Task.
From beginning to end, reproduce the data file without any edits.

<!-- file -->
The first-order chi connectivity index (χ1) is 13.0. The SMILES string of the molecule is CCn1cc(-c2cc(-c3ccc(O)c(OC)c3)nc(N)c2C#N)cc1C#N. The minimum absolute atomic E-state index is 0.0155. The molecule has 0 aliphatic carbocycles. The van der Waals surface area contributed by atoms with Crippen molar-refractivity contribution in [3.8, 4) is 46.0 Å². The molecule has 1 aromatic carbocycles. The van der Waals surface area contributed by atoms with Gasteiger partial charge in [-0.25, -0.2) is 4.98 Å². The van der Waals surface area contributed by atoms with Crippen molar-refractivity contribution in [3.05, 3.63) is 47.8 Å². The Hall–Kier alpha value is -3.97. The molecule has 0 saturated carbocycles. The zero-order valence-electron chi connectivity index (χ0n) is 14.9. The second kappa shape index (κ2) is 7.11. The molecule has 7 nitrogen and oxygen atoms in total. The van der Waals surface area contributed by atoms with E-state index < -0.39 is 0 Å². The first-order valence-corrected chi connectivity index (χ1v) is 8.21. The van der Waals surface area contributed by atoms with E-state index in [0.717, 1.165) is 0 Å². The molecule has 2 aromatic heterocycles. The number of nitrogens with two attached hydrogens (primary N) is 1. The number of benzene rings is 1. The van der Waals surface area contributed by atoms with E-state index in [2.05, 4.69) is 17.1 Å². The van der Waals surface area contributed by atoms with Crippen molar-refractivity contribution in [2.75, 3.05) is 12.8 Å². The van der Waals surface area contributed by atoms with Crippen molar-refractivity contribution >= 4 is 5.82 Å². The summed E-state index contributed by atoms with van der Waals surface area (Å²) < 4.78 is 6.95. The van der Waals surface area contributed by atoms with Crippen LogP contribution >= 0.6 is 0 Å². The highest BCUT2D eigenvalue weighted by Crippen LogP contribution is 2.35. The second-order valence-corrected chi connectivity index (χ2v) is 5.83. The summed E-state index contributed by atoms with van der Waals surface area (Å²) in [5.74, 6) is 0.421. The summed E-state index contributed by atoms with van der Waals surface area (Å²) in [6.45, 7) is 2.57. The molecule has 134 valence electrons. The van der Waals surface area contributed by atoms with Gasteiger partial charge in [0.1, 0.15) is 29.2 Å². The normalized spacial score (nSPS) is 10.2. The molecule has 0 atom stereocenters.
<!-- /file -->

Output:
The first-order chi connectivity index (χ1) is 13.0. The SMILES string of the molecule is CCn1cc(-c2cc(-c3ccc(O)c(OC)c3)nc(N)c2C#N)cc1C#N. The minimum absolute atomic E-state index is 0.0155. The molecule has 0 aliphatic carbocycles. The van der Waals surface area contributed by atoms with Crippen molar-refractivity contribution in [3.8, 4) is 46.0 Å². The molecule has 1 aromatic carbocycles. The van der Waals surface area contributed by atoms with Gasteiger partial charge in [-0.25, -0.2) is 4.98 Å². The van der Waals surface area contributed by atoms with Crippen molar-refractivity contribution in [3.05, 3.63) is 47.8 Å². The Hall–Kier alpha value is -3.97. The molecule has 0 saturated carbocycles. The zero-order valence-electron chi connectivity index (χ0n) is 14.9. The second kappa shape index (κ2) is 7.11. The molecule has 7 nitrogen and oxygen atoms in total. The van der Waals surface area contributed by atoms with E-state index < -0.39 is 0 Å². The first-order valence-corrected chi connectivity index (χ1v) is 8.21. The van der Waals surface area contributed by atoms with E-state index in [0.717, 1.165) is 0 Å². The molecule has 2 aromatic heterocycles. The number of nitrogens with two attached hydrogens (primary N) is 1. The number of benzene rings is 1. The van der Waals surface area contributed by atoms with E-state index in [2.05, 4.69) is 17.1 Å². The van der Waals surface area contributed by atoms with Crippen molar-refractivity contribution in [2.75, 3.05) is 12.8 Å². The van der Waals surface area contributed by atoms with Crippen molar-refractivity contribution >= 4 is 5.82 Å². The summed E-state index contributed by atoms with van der Waals surface area (Å²) < 4.78 is 6.95. The van der Waals surface area contributed by atoms with Crippen LogP contribution >= 0.6 is 0 Å². The highest BCUT2D eigenvalue weighted by Crippen LogP contribution is 2.35. The second-order valence-corrected chi connectivity index (χ2v) is 5.83. The summed E-state index contributed by atoms with van der Waals surface area (Å²) in [5.74, 6) is 0.421. The summed E-state index contributed by atoms with van der Waals surface area (Å²) in [6.45, 7) is 2.57. The molecule has 134 valence electrons. The van der Waals surface area contributed by atoms with Gasteiger partial charge in [0.1, 0.15) is 29.2 Å². The normalized spacial score (nSPS) is 10.2. The molecule has 0 atom stereocenters.